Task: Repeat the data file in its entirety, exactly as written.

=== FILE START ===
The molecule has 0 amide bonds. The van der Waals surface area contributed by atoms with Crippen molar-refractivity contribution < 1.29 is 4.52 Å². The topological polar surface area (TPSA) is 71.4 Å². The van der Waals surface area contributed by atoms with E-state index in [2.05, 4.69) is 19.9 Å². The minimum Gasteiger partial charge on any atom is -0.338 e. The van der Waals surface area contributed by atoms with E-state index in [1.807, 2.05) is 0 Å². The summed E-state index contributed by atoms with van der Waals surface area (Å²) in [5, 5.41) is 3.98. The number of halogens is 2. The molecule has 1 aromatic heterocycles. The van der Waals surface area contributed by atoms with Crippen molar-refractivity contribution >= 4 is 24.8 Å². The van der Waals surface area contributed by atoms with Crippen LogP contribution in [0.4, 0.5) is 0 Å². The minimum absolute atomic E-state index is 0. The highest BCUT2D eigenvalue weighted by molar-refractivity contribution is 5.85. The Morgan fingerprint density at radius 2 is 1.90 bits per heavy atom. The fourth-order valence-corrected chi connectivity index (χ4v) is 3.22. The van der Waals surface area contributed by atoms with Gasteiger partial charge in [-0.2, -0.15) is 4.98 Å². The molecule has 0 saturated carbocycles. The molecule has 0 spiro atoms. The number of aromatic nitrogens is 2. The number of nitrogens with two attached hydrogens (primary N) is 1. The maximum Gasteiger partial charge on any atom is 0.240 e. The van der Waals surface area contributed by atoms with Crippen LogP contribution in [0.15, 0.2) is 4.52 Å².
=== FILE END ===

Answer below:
The molecule has 0 amide bonds. The van der Waals surface area contributed by atoms with Crippen molar-refractivity contribution < 1.29 is 4.52 Å². The topological polar surface area (TPSA) is 71.4 Å². The van der Waals surface area contributed by atoms with E-state index in [2.05, 4.69) is 19.9 Å². The minimum Gasteiger partial charge on any atom is -0.338 e. The van der Waals surface area contributed by atoms with E-state index in [1.807, 2.05) is 0 Å². The summed E-state index contributed by atoms with van der Waals surface area (Å²) in [5, 5.41) is 3.98. The number of halogens is 2. The molecule has 1 aromatic heterocycles. The van der Waals surface area contributed by atoms with Crippen molar-refractivity contribution >= 4 is 24.8 Å². The van der Waals surface area contributed by atoms with Crippen LogP contribution in [0.4, 0.5) is 0 Å². The minimum absolute atomic E-state index is 0. The highest BCUT2D eigenvalue weighted by molar-refractivity contribution is 5.85. The Morgan fingerprint density at radius 2 is 1.90 bits per heavy atom. The fourth-order valence-corrected chi connectivity index (χ4v) is 3.22. The van der Waals surface area contributed by atoms with Gasteiger partial charge in [-0.2, -0.15) is 4.98 Å². The molecule has 0 saturated carbocycles. The molecule has 0 spiro atoms. The number of aromatic nitrogens is 2. The number of nitrogens with two attached hydrogens (primary N) is 1. The maximum Gasteiger partial charge on any atom is 0.240 e. The van der Waals surface area contributed by atoms with Crippen LogP contribution in [0.15, 0.2) is 4.52 Å².